Reviewed by Adam Howard
Dec 04, 2008
Park City's 3,000-plus acres include everything from pitch-perfect high-speed cruisers to several days’ worth of above-treeline, hike-to steeps and bowls.
When you’re done attacking the steeps, head out one of six gates into another 2,000 acres of snow so light they made a license plate about it.
Some of Utah’s tightest chutes and driest powder, no on-slope lodging, and few crowds.
With access by lift, snowcat, heli, and converted school bus, sleepy Powder Mountain offers one-stop schralping just 55 miles from Salt Lake City. Powder’s built upside down, so you park near the top of its modest 2,005 vertical feet and ski down to the lifts. Though many of the resort’s lift-served runs may not be as steep as Alta’s, they’re nearly as deep—400 inches annually. With last year’s high-speed upgrade of Hidden Lake, you can now access the same acreage as Vail (5,500) for only $53. The best part? The mountain offers zero shopping.
Powder Day: For the biggest bang off the Paradise quad, ski beneath the lift to short but steep Saddle Chute and Eureka, skier’s left of the spine. Then move farther down to the right, dropping through several steep rock-slot options to wide-open Silver Bowl and Powder Horn.
Three Days Later: Unlike Utah’s more famous resorts an hour away, Powder Mountain stays fresh days after a storm. To guarantee untracked snow, spend $150 for a single guided heli drop and a full-day lift ticket, and grab 2,800 vertical feet of untouched powder off nearby James Peak before hitching a lift.
Park and Pipe: With a 400-foot-long, eight-foot-deep halfpipe and dozens of other features, the Hidden Lake Terrain Park is your best bet.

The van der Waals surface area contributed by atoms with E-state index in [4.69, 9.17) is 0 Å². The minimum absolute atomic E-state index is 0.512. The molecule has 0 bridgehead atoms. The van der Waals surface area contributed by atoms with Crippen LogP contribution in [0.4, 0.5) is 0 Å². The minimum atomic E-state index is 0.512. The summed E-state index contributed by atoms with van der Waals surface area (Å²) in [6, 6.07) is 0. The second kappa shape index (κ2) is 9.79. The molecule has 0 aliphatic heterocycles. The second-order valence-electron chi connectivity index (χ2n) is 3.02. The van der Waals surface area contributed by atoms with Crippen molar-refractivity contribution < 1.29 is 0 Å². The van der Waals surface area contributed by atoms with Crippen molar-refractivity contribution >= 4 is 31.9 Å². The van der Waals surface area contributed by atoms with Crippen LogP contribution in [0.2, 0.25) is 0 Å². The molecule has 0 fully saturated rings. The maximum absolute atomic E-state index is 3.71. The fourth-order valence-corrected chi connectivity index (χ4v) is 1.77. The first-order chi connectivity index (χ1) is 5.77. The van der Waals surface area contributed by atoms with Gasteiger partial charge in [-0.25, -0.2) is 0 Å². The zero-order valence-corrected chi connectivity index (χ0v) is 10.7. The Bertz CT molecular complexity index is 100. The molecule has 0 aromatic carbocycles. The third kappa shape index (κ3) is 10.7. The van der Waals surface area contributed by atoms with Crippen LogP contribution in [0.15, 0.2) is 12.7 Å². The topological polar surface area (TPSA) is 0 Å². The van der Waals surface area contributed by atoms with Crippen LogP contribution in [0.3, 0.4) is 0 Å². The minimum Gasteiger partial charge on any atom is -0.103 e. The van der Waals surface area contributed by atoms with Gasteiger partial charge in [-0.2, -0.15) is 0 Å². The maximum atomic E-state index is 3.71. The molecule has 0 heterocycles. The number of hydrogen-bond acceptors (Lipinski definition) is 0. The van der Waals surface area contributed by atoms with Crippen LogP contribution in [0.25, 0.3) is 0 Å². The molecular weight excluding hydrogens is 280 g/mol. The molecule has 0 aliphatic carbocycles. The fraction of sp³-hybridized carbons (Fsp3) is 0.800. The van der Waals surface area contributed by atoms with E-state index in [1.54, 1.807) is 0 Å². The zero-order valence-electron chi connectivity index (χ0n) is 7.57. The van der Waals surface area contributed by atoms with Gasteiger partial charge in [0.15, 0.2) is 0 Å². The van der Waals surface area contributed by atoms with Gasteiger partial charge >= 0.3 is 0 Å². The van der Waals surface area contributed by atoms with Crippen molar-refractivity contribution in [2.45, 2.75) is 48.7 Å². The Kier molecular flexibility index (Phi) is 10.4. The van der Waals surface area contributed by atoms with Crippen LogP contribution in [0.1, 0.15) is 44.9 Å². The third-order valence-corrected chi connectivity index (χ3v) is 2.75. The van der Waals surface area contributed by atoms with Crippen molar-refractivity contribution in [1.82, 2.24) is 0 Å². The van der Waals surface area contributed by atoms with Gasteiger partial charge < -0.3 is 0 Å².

Backcountry Access: Hire a Powder Guide (powdermountain.com) and tour southwest into Wolf Creek Canyon, an 800-acre, lightly treed, 30-plus-degree drainage with a shuttle bus waiting at the bottom. Or if you really want to cheat, $10 gets you a snowcat ride to Lightning Ridge for countless 2,200-plus-vertical-foot runs.
Weather: Located at the northern tip of the Wasatch range in a north-facing valley, Powder gets hammered by microsystems that can skip Alta.
Après: Open till five on weekdays and six on weekends, the Powder Keg, downstairs in the Timberline Lodge, serves baseline suds and grub. Specialties include the flame-broiled Powder Burger and PBR on tap—yes, we just called PBR a specialty beer.
Fuel: Nobody hurries anywhere at Powder, even on powder days. So take a few minutes to chow on a sourdough scone in the cafeteria (which doesn’t open till 9 a.m.) before you head out for laps on Timberline.
Up all Night: They roll up the streets in nearby Eden every night. So unless you’re willing to travel to Salt Lake City, plan on getting 12 hours of sleep.
Digs: Few slopeside hotels here. If you book early and come with seven friends, you can stay for less than $55 a night (three-night minimum) at condos or private homes on the mountain. We liked Pow Mow Ski-Inn Condos